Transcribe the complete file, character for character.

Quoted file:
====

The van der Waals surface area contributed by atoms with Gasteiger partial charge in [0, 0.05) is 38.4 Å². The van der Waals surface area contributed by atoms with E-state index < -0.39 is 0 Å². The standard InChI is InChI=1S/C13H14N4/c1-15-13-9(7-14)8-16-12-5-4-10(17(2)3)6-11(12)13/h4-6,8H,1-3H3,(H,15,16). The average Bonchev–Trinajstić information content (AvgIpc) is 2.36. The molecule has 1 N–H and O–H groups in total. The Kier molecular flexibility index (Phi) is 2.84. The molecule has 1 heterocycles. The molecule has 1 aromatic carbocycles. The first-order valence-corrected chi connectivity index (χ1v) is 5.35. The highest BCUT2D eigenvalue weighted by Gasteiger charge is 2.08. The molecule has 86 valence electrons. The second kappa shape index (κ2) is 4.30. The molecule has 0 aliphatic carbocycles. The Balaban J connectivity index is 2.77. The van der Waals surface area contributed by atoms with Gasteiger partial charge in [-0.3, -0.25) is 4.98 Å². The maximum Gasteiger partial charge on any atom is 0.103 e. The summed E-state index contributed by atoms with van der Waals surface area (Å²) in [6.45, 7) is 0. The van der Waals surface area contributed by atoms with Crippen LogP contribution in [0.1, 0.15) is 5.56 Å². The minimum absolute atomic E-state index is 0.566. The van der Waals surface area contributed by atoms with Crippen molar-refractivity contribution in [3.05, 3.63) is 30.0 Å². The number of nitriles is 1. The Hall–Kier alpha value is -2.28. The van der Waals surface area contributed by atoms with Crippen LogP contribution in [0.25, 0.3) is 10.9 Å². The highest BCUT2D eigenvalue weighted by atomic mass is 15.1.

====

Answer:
The van der Waals surface area contributed by atoms with Gasteiger partial charge in [0, 0.05) is 38.4 Å². The van der Waals surface area contributed by atoms with E-state index < -0.39 is 0 Å². The standard InChI is InChI=1S/C13H14N4/c1-15-13-9(7-14)8-16-12-5-4-10(17(2)3)6-11(12)13/h4-6,8H,1-3H3,(H,15,16). The average Bonchev–Trinajstić information content (AvgIpc) is 2.36. The molecule has 1 N–H and O–H groups in total. The Kier molecular flexibility index (Phi) is 2.84. The molecule has 1 heterocycles. The molecule has 1 aromatic carbocycles. The first-order valence-corrected chi connectivity index (χ1v) is 5.35. The highest BCUT2D eigenvalue weighted by Gasteiger charge is 2.08. The molecule has 86 valence electrons. The second kappa shape index (κ2) is 4.30. The molecule has 0 aliphatic carbocycles. The Balaban J connectivity index is 2.77. The van der Waals surface area contributed by atoms with Gasteiger partial charge in [-0.3, -0.25) is 4.98 Å². The maximum Gasteiger partial charge on any atom is 0.103 e. The summed E-state index contributed by atoms with van der Waals surface area (Å²) in [6.45, 7) is 0. The van der Waals surface area contributed by atoms with Crippen LogP contribution in [0.1, 0.15) is 5.56 Å². The minimum absolute atomic E-state index is 0.566. The van der Waals surface area contributed by atoms with Crippen molar-refractivity contribution in [3.05, 3.63) is 30.0 Å². The number of nitriles is 1. The Hall–Kier alpha value is -2.28. The van der Waals surface area contributed by atoms with Crippen LogP contribution in [0.25, 0.3) is 10.9 Å². The highest BCUT2D eigenvalue weighted by atomic mass is 15.1.